I found Daniel Hope ( which mentions he worked for P1 as a software engineer from 98-99 and mentions writing support code for AI tracking, so he might be the junior programmer mentioned.
      As for the main programmer that quit, that is still somwhat confusing as it appears two main programmers left P1 in 1998. First there is Jon Hilliard, who founded Lucky Chicken Games mentioned before along with Matt Saia. So if Matt Saia was the designer that left it's not a large stretch to assume the programmer left with him and they founded Lucky Chicken Games. Second is Tom Ketola ( who left and later on founded Radius9 ( and seems to have taken on a managerial role later on. The article actually mentions three programmers were left after the main one quit so the third one is a mystery. Also there were two other games going on so someone that left might have been working on them.
      Richard Del Medio is still a mystery as there were way more people at P1 than I thought originally. Mike Bell-Rao sounds like he might be the one though he was only listed as QA in Hercules and if they were worked on at the same time he wouldn't be a 'bad-game designer' maybe.
      Some additional things are the credits to Hercules typed out ( and an interview for Tommy Thunder a cancelled N64-then-PSX game with George Weising et al ( Also the manual for Roadsters or even an LP on youtube doesn't appear to be on the internet.
      The leads left for BB2K are maybe the manual, which seems to be sold on Ebay for around 4 dollars, or maybe just contacting someone like George Weising or the others and asking about BB2K. I mean it has been 10-11 years since this article.

  2. "It seems we were discussing the regular feature as far back as 2010, and now it's the 3rd Google result for the word "kusoge"."

    Too bad the definition is not exactly accurate. A "kusoge" is just a bad game, or more accurately a game that has a negative reception due to many technical issues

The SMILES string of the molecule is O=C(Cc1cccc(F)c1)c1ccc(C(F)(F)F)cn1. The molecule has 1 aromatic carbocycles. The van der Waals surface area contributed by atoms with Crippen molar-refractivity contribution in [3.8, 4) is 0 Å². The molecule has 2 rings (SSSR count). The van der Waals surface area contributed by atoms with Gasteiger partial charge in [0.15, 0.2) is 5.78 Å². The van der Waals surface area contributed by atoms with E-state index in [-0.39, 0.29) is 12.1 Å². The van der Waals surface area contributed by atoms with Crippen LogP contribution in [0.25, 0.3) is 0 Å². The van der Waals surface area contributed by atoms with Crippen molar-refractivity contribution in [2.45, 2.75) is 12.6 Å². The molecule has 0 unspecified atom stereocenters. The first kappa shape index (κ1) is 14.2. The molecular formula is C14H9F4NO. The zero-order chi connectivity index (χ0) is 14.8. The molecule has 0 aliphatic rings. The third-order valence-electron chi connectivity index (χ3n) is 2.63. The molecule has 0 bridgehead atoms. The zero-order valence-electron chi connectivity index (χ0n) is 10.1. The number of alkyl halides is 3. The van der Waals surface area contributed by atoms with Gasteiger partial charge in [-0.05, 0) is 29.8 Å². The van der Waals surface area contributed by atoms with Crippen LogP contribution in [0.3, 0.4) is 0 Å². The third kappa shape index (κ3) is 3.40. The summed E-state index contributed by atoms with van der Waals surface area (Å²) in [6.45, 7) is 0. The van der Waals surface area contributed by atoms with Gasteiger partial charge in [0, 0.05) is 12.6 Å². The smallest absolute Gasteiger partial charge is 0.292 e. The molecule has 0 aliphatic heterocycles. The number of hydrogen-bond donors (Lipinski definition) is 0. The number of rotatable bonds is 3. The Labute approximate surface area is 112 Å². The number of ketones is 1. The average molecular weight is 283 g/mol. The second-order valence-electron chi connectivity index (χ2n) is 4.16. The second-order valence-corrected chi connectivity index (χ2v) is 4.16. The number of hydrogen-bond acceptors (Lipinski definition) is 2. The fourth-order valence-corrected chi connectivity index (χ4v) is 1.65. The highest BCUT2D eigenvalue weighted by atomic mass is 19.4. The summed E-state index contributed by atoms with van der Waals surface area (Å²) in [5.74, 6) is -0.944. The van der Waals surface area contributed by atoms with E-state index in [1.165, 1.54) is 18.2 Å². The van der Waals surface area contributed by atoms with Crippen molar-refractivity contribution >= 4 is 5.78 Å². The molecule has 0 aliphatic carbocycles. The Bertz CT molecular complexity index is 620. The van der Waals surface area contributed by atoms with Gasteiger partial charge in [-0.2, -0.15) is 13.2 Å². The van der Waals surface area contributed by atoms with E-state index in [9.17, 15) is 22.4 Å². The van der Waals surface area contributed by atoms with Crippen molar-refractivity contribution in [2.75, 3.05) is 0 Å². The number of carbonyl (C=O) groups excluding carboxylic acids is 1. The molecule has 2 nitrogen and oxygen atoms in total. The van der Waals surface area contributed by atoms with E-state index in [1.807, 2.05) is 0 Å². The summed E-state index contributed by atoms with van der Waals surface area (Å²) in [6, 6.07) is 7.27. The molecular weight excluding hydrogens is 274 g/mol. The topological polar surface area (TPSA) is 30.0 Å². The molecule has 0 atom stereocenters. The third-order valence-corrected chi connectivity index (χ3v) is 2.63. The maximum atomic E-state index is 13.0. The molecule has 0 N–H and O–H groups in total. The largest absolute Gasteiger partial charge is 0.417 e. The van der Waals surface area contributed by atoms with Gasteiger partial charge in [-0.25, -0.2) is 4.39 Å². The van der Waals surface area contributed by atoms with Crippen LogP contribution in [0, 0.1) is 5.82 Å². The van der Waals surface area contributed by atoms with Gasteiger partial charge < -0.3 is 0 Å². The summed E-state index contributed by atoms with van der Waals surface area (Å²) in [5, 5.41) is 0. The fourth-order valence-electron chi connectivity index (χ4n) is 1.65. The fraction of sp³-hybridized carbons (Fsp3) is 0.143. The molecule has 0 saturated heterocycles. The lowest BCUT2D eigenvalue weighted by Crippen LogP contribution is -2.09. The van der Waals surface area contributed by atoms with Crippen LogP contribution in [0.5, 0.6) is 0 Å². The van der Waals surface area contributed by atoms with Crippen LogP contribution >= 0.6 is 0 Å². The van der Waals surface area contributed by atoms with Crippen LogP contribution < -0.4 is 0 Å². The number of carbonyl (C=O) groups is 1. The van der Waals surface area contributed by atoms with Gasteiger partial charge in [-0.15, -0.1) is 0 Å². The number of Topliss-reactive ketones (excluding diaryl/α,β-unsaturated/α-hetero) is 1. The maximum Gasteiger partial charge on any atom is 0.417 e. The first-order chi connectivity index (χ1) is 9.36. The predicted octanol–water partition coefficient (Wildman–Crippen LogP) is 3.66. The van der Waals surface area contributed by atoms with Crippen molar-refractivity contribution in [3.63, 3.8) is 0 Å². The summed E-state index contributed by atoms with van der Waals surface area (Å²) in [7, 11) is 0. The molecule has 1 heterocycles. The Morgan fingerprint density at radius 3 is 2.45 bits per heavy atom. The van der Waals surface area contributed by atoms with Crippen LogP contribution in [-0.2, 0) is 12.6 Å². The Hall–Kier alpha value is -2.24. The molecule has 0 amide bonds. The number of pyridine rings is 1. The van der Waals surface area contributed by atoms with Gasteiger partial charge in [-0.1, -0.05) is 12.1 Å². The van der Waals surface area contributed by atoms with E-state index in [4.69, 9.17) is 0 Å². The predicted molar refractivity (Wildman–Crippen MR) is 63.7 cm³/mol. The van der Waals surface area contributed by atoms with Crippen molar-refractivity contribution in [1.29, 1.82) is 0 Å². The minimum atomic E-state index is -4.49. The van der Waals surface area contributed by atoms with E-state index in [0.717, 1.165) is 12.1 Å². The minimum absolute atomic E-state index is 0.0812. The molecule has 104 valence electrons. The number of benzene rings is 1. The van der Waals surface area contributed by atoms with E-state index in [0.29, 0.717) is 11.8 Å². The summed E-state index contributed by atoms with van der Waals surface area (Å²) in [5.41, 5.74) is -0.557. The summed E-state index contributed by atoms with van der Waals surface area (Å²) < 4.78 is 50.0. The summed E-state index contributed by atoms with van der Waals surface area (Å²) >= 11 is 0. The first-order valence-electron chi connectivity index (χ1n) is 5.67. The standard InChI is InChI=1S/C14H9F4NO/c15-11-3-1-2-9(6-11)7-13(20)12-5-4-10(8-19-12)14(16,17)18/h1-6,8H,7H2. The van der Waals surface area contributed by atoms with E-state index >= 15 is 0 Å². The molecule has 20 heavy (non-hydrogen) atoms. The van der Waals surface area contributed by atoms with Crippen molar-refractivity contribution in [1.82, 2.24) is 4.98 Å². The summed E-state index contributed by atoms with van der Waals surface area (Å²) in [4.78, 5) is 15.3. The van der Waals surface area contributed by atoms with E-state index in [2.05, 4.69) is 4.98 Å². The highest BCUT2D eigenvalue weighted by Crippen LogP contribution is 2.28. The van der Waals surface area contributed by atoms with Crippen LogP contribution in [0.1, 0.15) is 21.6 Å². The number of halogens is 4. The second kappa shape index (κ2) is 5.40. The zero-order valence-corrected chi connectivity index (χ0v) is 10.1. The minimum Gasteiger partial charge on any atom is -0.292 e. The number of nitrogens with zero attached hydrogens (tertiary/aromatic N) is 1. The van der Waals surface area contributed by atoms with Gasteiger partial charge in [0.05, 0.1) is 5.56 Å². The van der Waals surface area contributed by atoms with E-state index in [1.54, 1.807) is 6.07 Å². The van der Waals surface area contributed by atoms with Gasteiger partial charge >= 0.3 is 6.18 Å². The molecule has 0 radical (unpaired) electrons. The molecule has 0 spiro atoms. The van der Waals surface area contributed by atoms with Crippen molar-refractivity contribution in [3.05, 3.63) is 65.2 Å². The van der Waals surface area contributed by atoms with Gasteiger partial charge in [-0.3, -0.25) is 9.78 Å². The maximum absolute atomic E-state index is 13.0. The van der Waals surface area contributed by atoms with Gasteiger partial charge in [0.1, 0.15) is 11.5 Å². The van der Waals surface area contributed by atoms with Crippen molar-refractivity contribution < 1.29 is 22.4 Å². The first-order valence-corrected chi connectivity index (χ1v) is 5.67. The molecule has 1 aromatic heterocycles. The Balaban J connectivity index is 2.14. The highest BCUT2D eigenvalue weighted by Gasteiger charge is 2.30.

3. I went to YouTube to see if someone had played all the way through Blues Brothers 2000, and they have... and there are no credits in the game. I wonder whether that was deliberate. At any rate, so much for that plan. Wikipedia claims the same development house (Player 1) also did Hercules: The Legendary Journeys for the N64, as well as cancelled Dreamcast racing game Exhibition of Speed.

  4. Wait, scratch that, EOS did apparently come out in Europe.

    Here's the end of a playthrough of Hercules and the start of the credits:

  5. Assuming EGM were being cutesy clever with their pseudonym (and the fact that they bothered to give him a rather involved one rather than just calling him Mr. X or something seems to indicate that they were) then it looks to me like Richard Del Medio might in fact be one Mike Bell-Rao listed as doing QA on Hercules.

    It very well could be someone else, of course, but the wordgames are some evidence at any rate.

  6. Holy crap, I remember getting this issue in the mail back in the day. I always tried to piece together what this "legendary bad game" was, believing Superman 64 to be the obvious culprit.

  7. John B, you have done a phenomenal job investigating this - mysterious trails like these are why I like the internet. Well done to you, good sir!

    The case you present for Mike Bell-Rao is convincing, unless the actual author was a colleague of his, who intentionally created a pseudonym similar to someone he worked with. Regardless, I am now convinced it was BB2K being discussed.

  8. Yeah that possibility crossed my mind. There's no real way to know for sure without getting into contact with ex-Player 1 staff, and Weising and Holly Hirzel were the only names I saw that seemed to be kicking around for a start on that trail. Well, I did see a Mike Bell-Rao listed on Facebook with a funny edited picture but no other public info.

    Props to Funkmiser as well, I ran across some of that info but didn't try piecing together the evidence to strengthen the case that the game in question was in fact BB2K (and of course we were all looking at this separately before comments were approved.)

    Incidentally, Player 1 is a really shitty developer name to try and run a search on.

  9. Some credits are at 0xB90A0 (US)/0xBA260 (PAL) in the BB2K ROM. No idea if they're accessible in-game, I never played it, I just looked into the ROMs:

    Marcus Goodey
    Kevin Hunt
    Mark Jawad

    Art and Animation:
    Cliff Duyn
    Nasim Peterson
    Terry Smith
    and Patrick Charpenet
    (from Arkham Graphics)

    George Weising
    Scott Snopel
    Jared Baierschmidt

    Holly Hirzel

    Quality Assurance:
    Jared Baierschmidt

    Titus QA team
    Eddie Legendre
    Frédéric Lasseret
    Emmanuel Faria

    Remember, Kids:
    Nobody likes a quitter!
    (you know who you are)